Jeff
Jeff
Participant

Hi Marilyn,
To fill the Nic-38 water tank in 3 Hrs means a unit that’ll produce at least 25 gallons per hour. That’s going to be one helluva size isn’t it.? OTOH, if you get a unit that’s split up into seperate modules(as you already said) it does open up the possibility of getting a larger unit doesn’t it. The only place I’ve got any spare space is in the engine bay.
I for one am very interested to see what you buy & how you get on with the installation. You’ll keep us all posted I hope.?
Keep Well,
Jeff

March 26, 2016 at 20:35 #25929
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Moderator
Keymaster

Hi Jeff –
I didn’t mean we will fill the water tank in 3 hours of runtime, but that we will meet our needs in 3 hours runtime.

We’ve learned that the 2 of us comfortably need about 4-5 gallons. Sure we could use more, but that’s enough for our normal cruising lifestyle. So if we run the unit every 3 days for 3 hours, we’ll need to produce 15 gallons usable water plus the water needed for flushing the system (maybe another 3 gallons). If we decide we need more water than that, then maybe we’ll run the unit every 2 days so we can have 7.5 gallons per day.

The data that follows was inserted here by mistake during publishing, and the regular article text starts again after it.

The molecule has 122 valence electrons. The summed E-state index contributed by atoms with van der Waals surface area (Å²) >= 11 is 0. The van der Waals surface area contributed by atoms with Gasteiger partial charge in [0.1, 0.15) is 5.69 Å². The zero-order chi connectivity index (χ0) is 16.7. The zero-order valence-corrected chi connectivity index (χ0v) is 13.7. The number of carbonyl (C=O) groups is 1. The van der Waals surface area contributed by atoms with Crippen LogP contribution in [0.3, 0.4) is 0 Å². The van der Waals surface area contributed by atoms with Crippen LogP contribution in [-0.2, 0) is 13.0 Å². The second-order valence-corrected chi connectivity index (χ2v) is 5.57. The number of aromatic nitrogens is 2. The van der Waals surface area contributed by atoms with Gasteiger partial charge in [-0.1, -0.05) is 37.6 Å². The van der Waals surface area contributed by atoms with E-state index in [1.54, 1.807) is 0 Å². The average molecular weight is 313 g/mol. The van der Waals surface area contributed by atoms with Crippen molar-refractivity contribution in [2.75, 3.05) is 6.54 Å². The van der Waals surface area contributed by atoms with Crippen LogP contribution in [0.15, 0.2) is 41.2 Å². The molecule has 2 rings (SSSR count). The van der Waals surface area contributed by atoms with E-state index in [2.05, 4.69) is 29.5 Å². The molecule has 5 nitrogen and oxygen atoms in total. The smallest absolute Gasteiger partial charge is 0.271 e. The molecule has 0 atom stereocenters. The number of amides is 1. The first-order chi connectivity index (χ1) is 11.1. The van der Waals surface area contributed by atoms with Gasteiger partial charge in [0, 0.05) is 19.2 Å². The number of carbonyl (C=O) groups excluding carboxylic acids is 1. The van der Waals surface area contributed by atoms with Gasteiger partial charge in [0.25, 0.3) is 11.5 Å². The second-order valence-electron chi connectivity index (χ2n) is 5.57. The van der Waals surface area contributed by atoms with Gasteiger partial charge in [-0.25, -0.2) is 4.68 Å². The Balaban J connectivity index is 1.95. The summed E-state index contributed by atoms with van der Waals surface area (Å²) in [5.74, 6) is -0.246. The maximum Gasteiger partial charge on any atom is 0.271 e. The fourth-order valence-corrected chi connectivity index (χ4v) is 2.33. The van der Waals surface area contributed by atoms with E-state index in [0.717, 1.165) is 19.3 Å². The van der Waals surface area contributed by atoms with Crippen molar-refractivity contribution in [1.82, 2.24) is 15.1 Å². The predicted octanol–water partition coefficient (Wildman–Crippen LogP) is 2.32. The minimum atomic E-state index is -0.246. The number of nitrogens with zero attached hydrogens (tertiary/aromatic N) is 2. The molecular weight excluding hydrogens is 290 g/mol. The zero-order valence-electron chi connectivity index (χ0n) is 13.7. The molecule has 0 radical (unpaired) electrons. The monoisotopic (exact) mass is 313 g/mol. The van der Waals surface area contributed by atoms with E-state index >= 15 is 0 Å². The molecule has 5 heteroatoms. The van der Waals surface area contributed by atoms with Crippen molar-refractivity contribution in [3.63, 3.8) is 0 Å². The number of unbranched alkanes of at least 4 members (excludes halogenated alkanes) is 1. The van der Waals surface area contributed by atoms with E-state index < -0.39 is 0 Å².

Our future cruising plans take us to where reliable water will not be available, so we’re going to have to do something. We’re debating on adding wing tanks to increase capacity and then rely on rainwater catchment, or install the watermaker and believe that a mechanical device will work when we need it to. Both solutions have a certain amount of faith involved.

We will update later if we decide to buy one and install it.

Marilyn

March 28, 2016 at 09:56 #25930
Jeff
Jeff
Participant

Ah, I see what you meant Marilyn.!
I too don’t like to waste water & plan on using it very economically on longer passages. Yes, it’s a huge $$$$ outlay for a relatively small daily usage, but previous generations of sailors managed to catch rainwater did’nt they, & there’s plenty of that out there. I plan to do just that, & that’s why a watermaker is’nt at the top of my ‘want’ list. Also, I’m already slightly stern-heavy with these 3 Lifeline 210aHr batteries which are 62Kgs each, & I still have a liferaft to install on the aft-hatch yet, so I’m reluctant to add more weight into the aft third of the vessel.
If money was no object I’d probably have installed one already, as my original plan was to go completely ‘off-grid’ around my old stamping-grounds in Mozambique, Indian Ocean.
Jeff

May 7, 2016 at 23:04 #25943

Rhapsode
Participant